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Preparing Athletes For The Demands Of Their Sport

Preparing Athletes For The Demands Of Their Sport

Jun 17, 2024

Perform HQ

Our goal is always to provide the absolute best development for an athlete to meet the demands of their sports.

The process and principles we follow pathe the way to create a program that gives them this high level of development.

Each sport is placed at a certain pace and intensity with their own particular physical and psychological demands (remembering this is relative to age group, level, etc). Our goal is to dose in exposures at or above these stressors in there on court and on field training sessions.

This is the best 'injury risk management' tool.
 A well physically prepared body.


As a Strength & Conditioning Coach we have two pretty clear roles to play;

1. Keep the athlete on the field - best manage the risk of injuries.

2. Maximise performance - bring an athlete to their best physical ability to compete and succeed within the demands of their sport.

Before we have parts of your program focused on maximising performance and placing on these higher stressors. There might need to be time dedicated to managing the keeping them on the field part. 

The better we can minimise the limiting factors in high performance (i.e injuries, niggles, etc.) the higher the ceiling to push their performance. We do this by removing potential road blocks ahead of time.


Let's use the example of the physical stress & demand of High Speed Running using the above graph.

LOCALTissues like calves and hamstrings.

MOVEMENT - Elements of pelvic stability/control, switching, ground contact, ankle stiffness. As well as a graded exposure to sprinting.

SPORT - Scenarios like a chase down, line break or general getting around the field at higher velocities over higher volumes.


So, how would we piece this together?
Let's use someone who constantly gets strains and niggles:

Before we try to build their ability to hit and develop high speed. We might need that lower level of prep. By assessing through questionnaires we can get an idea of their previous programs and exposure to training. If we can see that in condjuction with a lack of tolerance to high speed, they haven't done alot of soft tissue or movement preparation. We can shift our programming focus to those lower levels.

By reduce the volumes of what can cause potential injury or niggles (sprinting) and placing a good volume of training into this prep work we're heading in the right direction to have our athletes injury risk managed and performance increase.

Keep in mind during this time frequency is your friend.

We can micro-dose a high frequency through both the gym and their pre-team training warm ups to build tissue capacity at a faster rate. Both from a local tissue (isometrics, extensive plyometrics) and a movement standpoint (run mechanics, sprint shapes).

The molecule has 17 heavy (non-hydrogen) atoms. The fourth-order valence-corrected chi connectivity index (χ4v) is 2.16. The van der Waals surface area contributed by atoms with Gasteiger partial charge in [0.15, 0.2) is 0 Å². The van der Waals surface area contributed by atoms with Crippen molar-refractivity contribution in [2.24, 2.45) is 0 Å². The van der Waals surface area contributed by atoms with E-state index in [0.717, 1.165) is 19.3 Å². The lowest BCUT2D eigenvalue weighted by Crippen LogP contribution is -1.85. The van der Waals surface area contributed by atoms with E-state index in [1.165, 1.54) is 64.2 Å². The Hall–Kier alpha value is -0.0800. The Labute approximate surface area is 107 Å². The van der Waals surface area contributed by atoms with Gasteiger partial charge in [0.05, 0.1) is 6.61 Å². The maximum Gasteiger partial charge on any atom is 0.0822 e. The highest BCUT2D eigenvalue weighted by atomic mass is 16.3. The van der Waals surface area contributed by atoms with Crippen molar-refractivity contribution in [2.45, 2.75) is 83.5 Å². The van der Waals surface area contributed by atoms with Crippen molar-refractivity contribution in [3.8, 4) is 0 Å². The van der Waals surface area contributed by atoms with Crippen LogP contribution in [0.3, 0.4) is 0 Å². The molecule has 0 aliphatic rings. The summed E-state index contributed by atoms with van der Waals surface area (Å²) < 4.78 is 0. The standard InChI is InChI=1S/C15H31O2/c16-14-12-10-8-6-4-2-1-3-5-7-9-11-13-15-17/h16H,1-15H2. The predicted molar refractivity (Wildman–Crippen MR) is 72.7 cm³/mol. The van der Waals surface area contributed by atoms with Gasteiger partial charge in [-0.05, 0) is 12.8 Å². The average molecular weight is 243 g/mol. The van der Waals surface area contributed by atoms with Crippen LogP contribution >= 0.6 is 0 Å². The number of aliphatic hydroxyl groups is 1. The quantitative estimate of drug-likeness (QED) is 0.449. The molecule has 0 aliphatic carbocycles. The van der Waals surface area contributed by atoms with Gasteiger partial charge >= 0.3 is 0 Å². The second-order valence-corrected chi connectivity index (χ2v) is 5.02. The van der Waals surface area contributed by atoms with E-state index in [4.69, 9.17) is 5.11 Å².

Throughout this process we never lose sight of the main goal, performing within their sport. So, as the weeks go on and the tissue tolerance work is doing it's job we can begin to re-introduce max speed exposures at lower intensities.

Let's fast forward 2-6 weeks

- You've reduced or lowered the stressor that was causing the road block (sprinting)
- You've introduced a high frequency tissue capacity & movement quality loading
- You've then gradually increase max speed exposure back up closer to 90%, with improved mechanics

Now, we can see the real test.

Adding in that final layer of exposure with scenario based drills
You can find a whole library of drills and ideas here.

Using low volumes we can get them in competitions or small sided agility scenarios to test their capabilities at the higher end of the intensity demands.


Isn't this risky though?

The confidence in the ability to perform drills like this comes from a quality, progressive preparation phase. If you're subjectively hesitant or feel it's risky, we simply haven't done the prior preparation work needed. Back into the 'lab' you go.

By building athletes back up into chaotic drills within a training environment like this we;

1: Build their confidence greatly 
2. Adequate stress at relevant intensities of what they'll be exposed to within a game
3. Continue to drive the development needle forward. Extra benefit, they can now recover from it

It's this entire thought process as coaches that helps us regress and progress our program design in order to best prepare our athletes for the demands of their sport.

Through data, assessments, mechanics observations or interview processes we can piece together which individuals may need to improve certain aspects of their physical development in order to keep them on that field/court.